Magazine Article | July 1, 2013

Norwegian Biotech Faces The Funding Gap

Source: Life Science Leader

By Suzanne Elvidge, contributing editor

Norway is known worldwide for its offshore industries, including oil, gas, and fishing, as well as mining and forestry, but what is perhaps less well-known is that the country has an emerging biotechnology industry, including biopharma, medical biotechnology, and biorefining (the process of refining products from biomass such as waste from the fishery or timber industries).

“There are quite a large number of biotechnology start-ups in Norway, spinning out from universities and research institutions,” says Øystein Rønning, special adviser at the Research Council of Norway. “Most of these are in the biopharma sector, but others include marine biotechnology, such as fish feed and fish genetics.”

One of the drivers for the industry is the Norwegian government’s national strategy for biotechnology, which is targeting the environmentally sound provision of healthcare, food, clean water, and energy for a growing global population. The strategy runs from 2011 to 2020 and has been designed to balance basic and applied research, innovation, and commercialization in biotechnology. It is backed by the Research Council of Norway and Innovation Norway, an organization that promotes and supports innovation in industry.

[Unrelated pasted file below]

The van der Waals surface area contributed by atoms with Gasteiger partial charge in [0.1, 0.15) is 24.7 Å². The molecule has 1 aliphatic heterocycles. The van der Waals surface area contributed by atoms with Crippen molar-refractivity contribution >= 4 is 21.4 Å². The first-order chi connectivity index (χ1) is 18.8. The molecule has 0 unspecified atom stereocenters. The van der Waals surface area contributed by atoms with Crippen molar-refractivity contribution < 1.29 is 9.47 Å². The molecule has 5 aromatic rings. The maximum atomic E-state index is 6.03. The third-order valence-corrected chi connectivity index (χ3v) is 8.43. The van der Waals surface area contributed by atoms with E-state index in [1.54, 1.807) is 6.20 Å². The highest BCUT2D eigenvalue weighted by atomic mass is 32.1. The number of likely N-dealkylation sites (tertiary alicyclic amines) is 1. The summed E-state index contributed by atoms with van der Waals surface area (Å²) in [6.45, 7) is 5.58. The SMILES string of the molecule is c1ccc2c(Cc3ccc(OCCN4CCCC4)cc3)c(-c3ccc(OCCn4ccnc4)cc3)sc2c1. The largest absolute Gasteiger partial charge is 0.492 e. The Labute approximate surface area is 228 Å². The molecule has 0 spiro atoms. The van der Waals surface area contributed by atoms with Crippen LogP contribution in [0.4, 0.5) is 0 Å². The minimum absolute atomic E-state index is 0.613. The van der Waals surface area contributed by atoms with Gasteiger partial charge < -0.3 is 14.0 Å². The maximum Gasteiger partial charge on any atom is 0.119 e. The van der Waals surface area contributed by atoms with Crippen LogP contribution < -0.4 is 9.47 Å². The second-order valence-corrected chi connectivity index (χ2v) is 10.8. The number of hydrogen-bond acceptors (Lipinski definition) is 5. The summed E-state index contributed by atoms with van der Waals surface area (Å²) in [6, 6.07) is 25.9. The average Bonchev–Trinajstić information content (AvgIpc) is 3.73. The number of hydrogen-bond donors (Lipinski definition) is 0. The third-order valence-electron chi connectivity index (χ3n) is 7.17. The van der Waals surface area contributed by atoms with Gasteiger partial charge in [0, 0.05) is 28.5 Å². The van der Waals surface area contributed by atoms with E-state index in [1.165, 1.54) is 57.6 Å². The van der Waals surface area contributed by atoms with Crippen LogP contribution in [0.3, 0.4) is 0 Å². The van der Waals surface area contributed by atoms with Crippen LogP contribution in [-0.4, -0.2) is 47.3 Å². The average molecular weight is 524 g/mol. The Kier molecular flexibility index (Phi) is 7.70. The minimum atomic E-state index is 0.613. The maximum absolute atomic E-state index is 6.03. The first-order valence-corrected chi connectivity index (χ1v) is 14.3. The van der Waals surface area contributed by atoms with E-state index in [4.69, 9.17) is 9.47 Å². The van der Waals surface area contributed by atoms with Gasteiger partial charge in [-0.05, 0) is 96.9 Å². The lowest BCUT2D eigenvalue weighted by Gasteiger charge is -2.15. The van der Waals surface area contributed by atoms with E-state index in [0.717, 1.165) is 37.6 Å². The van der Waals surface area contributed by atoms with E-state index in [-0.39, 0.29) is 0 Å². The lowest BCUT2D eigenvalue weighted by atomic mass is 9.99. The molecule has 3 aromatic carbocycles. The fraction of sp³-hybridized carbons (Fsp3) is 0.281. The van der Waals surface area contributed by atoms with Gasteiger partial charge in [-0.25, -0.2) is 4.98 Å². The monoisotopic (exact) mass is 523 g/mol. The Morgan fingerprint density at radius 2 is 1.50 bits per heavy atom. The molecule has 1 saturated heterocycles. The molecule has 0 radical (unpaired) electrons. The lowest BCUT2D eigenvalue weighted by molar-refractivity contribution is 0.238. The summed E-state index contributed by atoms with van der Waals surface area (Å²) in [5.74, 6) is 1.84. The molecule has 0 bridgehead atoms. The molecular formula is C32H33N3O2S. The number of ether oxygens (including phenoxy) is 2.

A Biotech Industry With Potential
The Norwegian pharmaceutical industry has a long history, growing out of the country’s long heritage in the biomedical sciences. However, biotechnology in Norway is still a relative newcomer, only emerging in the 1990s.

“There is a lot of potential, with Norway having plenty of resources for biotechnology, such as biomass from industries such as fishing, agriculture, and timber,” says Jan Buch Andersen, who sits on the boards of Industrial Biotech Network Norway, Barents Biocentre Lab, and the Biotek2021 Program in the Research Council of Norway, and is also business development director at Tromsø-based ArcticZymes. “Norwegian biotechnology has the basic tools, but the industry is not yet established. There has been phenomenal growth of biotechnology in Denmark, which is a smaller country. If it can be achieved in Denmark, it is also achievable in Norway.”

Facing The Funding Gap
One of the key challenges facing biotechnology in Norway is the funding gap. While the country is not alone in this, it is a particular problem for this region because its economics are so tightly focused on high-value and low-risk technologies such as oil and gas. Investors are reluctant to put money into higher-risk projects such as biotech while returns are virtually guaranteed from the offshore industries.